Rapid Response Teams in Pediatric Patients: Well Intentioned, but Do They Really Help?
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Article, see p 38
We are practicing medicine in an era with an ever-increasing emphasis on fiscal and resource stewardship. It is important that we clearly distinguish actual from perceived benefits as we evaluate resource-intensive quality improvement initiatives. If only it were simple. In fact, the challenges in discriminating causal from associative relationships are many. In analyzing data surrounding quality improvement initiatives, it is easy to make mistakes that can lead to significant downstream consequences ranging from misallocation of scarce resources to potential patient harm.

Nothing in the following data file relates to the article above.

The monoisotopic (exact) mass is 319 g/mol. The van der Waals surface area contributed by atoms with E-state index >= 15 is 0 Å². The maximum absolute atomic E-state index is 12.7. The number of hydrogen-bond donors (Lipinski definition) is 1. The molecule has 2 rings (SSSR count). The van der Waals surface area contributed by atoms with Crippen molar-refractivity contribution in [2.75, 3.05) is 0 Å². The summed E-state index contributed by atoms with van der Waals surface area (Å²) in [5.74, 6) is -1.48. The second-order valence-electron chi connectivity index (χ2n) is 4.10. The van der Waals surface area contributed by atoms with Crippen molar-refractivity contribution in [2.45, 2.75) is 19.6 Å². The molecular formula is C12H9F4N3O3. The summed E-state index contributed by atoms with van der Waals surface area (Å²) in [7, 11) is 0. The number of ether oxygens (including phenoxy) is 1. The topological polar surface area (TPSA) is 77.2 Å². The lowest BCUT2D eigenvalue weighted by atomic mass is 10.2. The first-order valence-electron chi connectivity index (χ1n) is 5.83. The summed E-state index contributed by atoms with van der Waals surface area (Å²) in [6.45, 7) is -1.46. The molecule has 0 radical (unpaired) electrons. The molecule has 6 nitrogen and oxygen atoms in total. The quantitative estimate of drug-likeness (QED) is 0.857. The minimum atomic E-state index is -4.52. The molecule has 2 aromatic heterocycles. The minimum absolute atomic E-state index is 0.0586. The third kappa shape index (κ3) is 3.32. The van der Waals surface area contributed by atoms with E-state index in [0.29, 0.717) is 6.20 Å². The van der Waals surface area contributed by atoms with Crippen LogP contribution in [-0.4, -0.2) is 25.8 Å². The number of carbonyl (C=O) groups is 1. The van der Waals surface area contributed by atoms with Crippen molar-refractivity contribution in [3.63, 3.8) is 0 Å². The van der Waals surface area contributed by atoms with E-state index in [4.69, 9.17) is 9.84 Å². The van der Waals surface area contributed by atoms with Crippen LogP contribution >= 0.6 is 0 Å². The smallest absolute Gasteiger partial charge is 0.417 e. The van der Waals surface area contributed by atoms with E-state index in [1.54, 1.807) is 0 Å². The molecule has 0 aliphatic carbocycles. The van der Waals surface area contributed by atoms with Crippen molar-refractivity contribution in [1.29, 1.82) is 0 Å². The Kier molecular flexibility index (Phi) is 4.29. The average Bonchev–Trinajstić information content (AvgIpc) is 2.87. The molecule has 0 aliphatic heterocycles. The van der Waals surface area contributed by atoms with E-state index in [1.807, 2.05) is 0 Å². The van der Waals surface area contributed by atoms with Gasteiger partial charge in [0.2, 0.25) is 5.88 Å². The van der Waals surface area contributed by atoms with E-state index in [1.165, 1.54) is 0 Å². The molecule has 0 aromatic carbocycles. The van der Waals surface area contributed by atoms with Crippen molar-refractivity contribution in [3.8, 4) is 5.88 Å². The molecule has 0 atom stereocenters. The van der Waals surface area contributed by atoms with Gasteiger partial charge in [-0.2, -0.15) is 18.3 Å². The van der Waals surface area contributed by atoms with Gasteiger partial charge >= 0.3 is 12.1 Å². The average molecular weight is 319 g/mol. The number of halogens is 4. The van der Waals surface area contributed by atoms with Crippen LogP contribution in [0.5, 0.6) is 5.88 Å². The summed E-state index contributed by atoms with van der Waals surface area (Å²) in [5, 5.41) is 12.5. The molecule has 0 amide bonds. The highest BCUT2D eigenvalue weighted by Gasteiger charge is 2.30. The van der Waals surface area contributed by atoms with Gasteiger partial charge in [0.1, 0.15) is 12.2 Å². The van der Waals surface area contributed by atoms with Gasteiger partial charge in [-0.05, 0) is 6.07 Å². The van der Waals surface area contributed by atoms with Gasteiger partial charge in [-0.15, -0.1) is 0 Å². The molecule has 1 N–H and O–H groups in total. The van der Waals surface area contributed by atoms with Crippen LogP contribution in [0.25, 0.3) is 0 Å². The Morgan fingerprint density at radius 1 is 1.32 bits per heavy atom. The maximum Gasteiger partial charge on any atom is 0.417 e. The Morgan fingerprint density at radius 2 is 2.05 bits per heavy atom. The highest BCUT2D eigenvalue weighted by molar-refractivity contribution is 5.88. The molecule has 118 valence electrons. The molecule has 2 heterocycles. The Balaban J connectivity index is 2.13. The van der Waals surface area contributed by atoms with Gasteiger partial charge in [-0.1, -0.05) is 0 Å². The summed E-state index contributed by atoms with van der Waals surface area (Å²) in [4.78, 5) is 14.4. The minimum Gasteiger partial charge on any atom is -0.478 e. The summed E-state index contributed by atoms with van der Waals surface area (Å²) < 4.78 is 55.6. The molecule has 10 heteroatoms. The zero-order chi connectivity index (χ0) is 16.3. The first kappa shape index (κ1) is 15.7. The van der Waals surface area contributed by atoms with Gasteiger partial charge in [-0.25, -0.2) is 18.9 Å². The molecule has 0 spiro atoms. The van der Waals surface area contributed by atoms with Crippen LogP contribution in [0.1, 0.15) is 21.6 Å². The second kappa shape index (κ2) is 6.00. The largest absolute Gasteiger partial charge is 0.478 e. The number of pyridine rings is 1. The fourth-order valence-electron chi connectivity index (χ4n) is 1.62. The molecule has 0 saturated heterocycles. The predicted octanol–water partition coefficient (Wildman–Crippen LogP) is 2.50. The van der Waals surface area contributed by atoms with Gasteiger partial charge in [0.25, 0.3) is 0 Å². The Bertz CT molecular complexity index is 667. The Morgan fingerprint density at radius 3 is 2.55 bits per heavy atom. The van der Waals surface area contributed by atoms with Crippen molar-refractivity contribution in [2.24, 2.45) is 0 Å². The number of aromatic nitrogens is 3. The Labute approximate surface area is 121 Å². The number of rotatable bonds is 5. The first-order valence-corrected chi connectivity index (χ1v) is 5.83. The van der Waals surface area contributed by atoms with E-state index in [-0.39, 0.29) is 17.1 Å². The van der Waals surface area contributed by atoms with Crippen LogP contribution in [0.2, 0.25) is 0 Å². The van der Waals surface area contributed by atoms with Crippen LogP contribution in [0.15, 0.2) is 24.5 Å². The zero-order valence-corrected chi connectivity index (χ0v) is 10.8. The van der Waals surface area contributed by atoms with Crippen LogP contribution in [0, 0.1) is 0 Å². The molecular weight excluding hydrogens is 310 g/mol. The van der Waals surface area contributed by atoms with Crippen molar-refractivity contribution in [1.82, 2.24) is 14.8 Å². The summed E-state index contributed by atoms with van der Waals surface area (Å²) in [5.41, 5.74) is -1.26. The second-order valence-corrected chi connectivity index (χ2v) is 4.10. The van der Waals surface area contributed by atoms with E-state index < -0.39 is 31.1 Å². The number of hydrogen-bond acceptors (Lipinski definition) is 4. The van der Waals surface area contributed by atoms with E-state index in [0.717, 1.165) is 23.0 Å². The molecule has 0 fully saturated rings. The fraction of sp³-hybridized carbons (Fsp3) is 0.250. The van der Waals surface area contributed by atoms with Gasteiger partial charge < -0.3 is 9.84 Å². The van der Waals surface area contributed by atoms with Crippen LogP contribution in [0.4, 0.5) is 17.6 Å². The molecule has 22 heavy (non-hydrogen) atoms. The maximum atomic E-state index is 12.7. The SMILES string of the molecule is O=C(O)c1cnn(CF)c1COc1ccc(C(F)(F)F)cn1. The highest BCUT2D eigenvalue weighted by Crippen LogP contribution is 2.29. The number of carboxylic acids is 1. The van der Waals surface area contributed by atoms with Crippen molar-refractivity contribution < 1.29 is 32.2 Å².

Issues of quality and safety are at the forefront of conversations about how to improve medicine. Although many of these interventions appear logical and may indeed prove helpful, the evidence supporting most of them is not strong. This matter is highlighted in this issue of Circulation by the timely article by Kutty and colleagues,1 which evaluates the association between the implementation of pediatric medical emergency teams (METs) and risk-adjusted mortality at the hospital level. The training, implementation, and maintenance of a MET is resource-intensive, and as budgets become tighter and reimbursement becomes tougher, we need to know, as a healthcare industry, whether our system-wide interventions fulfill their intended …